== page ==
Who was Horemheb?
Horemheb, the successor of Ay, served in the courts of Amenophis IV, Tutankhamun, and Ay. Horemheb reconstructed the military cadres and the provincial administration and was a royal scribe, serving as a general in the army at many times.
The Tomb KV 57
British Egyptologist, Edward Ayrton, discovered the tomb in 1908. KV 57 is located in Valley of the Kings, located on the west bank of Thebes.
The Uniqueness of the Tomb
The constructed on Horemheb's tomb developed a number of innovations which remained popular in tomb building from the 18th till the 19th dynasty. Also, the right angle, which was present at the end of descending corridors, was missing in this tomb. Painted bas-reliefs were introduced which replaced the earlier simple paintings. Also, inscriptions from the Book of Gates were inscribed in the passages on this tomb. The Book of Gates is a religious composition that is based on the separation of the twelve hours of the night.
The Tomb descends from those that earlier existed in the Valley of the Kings, but some idiosyncrasies remain restricted to this particular tomb...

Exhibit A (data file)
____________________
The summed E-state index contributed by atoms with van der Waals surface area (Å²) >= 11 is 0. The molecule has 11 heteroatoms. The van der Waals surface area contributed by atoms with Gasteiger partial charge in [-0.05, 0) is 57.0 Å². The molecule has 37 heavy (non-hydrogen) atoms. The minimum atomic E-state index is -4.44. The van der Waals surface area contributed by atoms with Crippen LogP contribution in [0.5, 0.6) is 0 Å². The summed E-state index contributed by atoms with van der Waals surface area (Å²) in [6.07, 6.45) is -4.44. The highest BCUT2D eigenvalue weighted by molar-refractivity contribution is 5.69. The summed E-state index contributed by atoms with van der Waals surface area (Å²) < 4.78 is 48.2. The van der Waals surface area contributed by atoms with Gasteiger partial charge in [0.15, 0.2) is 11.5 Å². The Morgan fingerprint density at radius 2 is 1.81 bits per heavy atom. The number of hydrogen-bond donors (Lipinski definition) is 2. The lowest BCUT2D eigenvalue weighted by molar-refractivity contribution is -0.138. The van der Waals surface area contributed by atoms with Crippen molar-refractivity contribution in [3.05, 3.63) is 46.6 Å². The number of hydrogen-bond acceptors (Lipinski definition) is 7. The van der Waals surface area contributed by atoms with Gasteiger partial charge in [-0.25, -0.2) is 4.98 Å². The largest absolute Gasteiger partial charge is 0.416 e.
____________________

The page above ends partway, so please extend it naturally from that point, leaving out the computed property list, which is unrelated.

- A ramp which descended into a set of stairs cut between the burial chambers’ pillars
- Another set of stairs cut near the first
- Both stairs led to the crypt on the lower level
- A lower storeroom beneath the annex of the burial chamber
- KV 57 was the first tomb ever to have inscriptions from Book of Gates
- Decoration in the tomb helped scholars to study the processes dedicated to painted relief preparation
Three sloping corridors lead to another chamber with a well and a pillared chamber. Also, a sharp descent is followed by two sloping corridors that give access to the burial chamber. A characteristic of this tomb was the shift from the bent axis plan to the straight axis royal tombs that were constructed during 19th and 20th dynasties. Decoration in the tomb consists of representations of deities and scenes from Book of Gates.
What Remained Within the Tomb
This tomb contained many funeral pieces of equipment and a number of wooden images made out of cedar and acacia. Also, found among the remains were alabaster Canopic jars, whose stoppers were portrait headed, and lion-headed embalming tables, which were four in number. All these along with things like couches, figures, bricks, chairs, boats, rosettes and wooden and stone containers were found in the tomb.
An Interesting Fact
It’s said that during the reign of Horemheb, which lasted for 28 years, the tomb’s construction was never finished completely. The time was enough to construct even the most complex of tombs, but the start and stopping of construction at various stages led to a delay in completion. This, however, proved useful for scholars who got a chance to learn how tombs were built during that era and Egyptologists learned many techniques that the early artists made use of during those time